Confiscations can happen for a number of arbitrary reasons decided by ISIS militants. The most common is “being caught in the [act of] apostasy,” according to the anti-ISIS activist group Raqqa Is Being Slaughtered Silently. For example, ISIS can seize the homes of residents accused of apostasy (abandonment of religion) or those who are deemed to be working against the terrorist organization.
In Mosul, the group’s de facto headquarters in Iraq, the Diwan al-Khadimat issued a decree forbidding the private ownership of livestock and warned that they would “confiscate them in the event of their presence,” in a document circulated online. A separate document from the same ISIS ministry claimed that any ISIS employee working in the service administration who fails to report to work would be “dismissed and his property/wealth confiscated.”
The border areas are a particularly rich source of cash for ISIS militants. During the documented period in Deir Ezzor, the group seized roughly $2,700,000 worth of goods through confiscations, which is “combined with transit fees for legitimate travel and transportation of goods,” Al-Tamimi wrote.
The Case for Ground Troops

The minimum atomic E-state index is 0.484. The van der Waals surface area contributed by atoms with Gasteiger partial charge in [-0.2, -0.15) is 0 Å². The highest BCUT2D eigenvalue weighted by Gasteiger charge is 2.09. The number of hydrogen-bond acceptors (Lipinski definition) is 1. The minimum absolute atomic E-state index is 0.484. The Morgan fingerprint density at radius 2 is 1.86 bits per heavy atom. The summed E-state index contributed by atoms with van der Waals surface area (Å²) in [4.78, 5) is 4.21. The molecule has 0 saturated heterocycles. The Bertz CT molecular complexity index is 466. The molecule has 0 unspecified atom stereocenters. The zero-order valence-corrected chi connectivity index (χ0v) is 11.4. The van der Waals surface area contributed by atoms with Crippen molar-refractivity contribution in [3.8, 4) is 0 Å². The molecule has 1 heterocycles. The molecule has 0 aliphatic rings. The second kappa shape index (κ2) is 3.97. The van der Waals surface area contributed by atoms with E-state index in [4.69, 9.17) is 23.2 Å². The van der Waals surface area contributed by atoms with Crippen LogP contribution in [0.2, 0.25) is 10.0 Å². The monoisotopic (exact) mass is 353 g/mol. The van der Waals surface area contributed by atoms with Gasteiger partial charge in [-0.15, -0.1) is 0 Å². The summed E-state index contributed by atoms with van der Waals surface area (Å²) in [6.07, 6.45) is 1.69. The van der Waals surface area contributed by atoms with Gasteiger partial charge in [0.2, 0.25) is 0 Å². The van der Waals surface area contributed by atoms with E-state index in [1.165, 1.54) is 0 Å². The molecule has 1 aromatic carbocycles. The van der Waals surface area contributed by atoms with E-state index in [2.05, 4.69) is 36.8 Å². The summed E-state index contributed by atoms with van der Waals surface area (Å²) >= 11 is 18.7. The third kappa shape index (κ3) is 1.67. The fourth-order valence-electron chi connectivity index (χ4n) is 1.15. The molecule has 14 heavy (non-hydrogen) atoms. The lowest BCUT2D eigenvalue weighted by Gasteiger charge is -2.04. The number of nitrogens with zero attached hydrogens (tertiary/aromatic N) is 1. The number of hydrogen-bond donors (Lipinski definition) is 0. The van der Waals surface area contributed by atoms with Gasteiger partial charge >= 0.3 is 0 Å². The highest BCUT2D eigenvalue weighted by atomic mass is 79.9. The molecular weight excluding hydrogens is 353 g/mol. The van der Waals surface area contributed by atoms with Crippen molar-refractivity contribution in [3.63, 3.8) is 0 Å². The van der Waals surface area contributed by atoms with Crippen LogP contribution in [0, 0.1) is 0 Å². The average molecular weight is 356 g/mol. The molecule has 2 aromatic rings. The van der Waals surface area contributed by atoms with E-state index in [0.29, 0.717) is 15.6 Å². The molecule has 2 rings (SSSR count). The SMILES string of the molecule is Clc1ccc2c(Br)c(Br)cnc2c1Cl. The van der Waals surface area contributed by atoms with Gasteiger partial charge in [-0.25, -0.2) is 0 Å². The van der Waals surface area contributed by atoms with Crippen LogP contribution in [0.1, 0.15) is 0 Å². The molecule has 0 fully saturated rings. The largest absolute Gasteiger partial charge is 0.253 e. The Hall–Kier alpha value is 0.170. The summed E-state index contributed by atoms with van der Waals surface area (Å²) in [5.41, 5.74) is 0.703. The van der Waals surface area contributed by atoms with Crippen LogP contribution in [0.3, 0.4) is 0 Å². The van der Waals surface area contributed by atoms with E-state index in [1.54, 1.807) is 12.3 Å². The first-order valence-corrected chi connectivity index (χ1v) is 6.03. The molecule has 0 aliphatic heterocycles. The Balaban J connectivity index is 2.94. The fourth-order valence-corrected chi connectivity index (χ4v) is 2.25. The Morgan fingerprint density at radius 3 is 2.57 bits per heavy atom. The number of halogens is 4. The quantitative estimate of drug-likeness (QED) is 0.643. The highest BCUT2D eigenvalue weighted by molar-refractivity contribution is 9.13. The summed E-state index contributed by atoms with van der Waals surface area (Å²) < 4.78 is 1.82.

This method of profit-making presents a significant challenge for the U.S.-led coalition against ISIS. A bombing campaign targeting ISIS’ leadership and oil refineries will not eradicate the group’s main source of revenue, which depends on local populations.
“The suggested siege-like strategy to trigger a collapse from within is impossible to realize in the current circumstances, as one cannot wholly isolate IS territory from interactions with the outside world, and so cash flows will continue,” Al-Tamimi wrote in his analysis of the Deir Ezzor documents.
The recent liberation of Mount Sinjar in Iraq is one of the only times the coalition has succeeded in removing ISIS from an area it has controlled. Victory was only possible with the help of Kurdish forces that fought militants from street to street, while receiving back-up from coalition airstrikes. Reclaiming territory through troops on the ground is the only way to starve ISIS of its main sources of revenue.
But an apocalyptic land war that would strip ISIS of its main artery of cash is just the kind of battle the militant group has long hoped for, presenting an inherent paradox for the anti-ISIS coalition. Last year, ISIS released its first documentary-style video, titled “Flames of War: Fighting Has Just Begun,” in which it warns of a “direct confrontation” with the West in ISIS-controlled territory. The group bases its ideology on prophetic texts that say Islam will only be victorious after an epic battle that will commence once Western armies come to the region.
Prophecies aside, a bigger issue for members of the anti-ISIS coalition is how to starve ISIS without starving the group's captive population. “The U.S. is doing its best, but the policy is not to cut off an entire population from the world,” Schanzer said. “There are millions of people who live in ISIS territory.”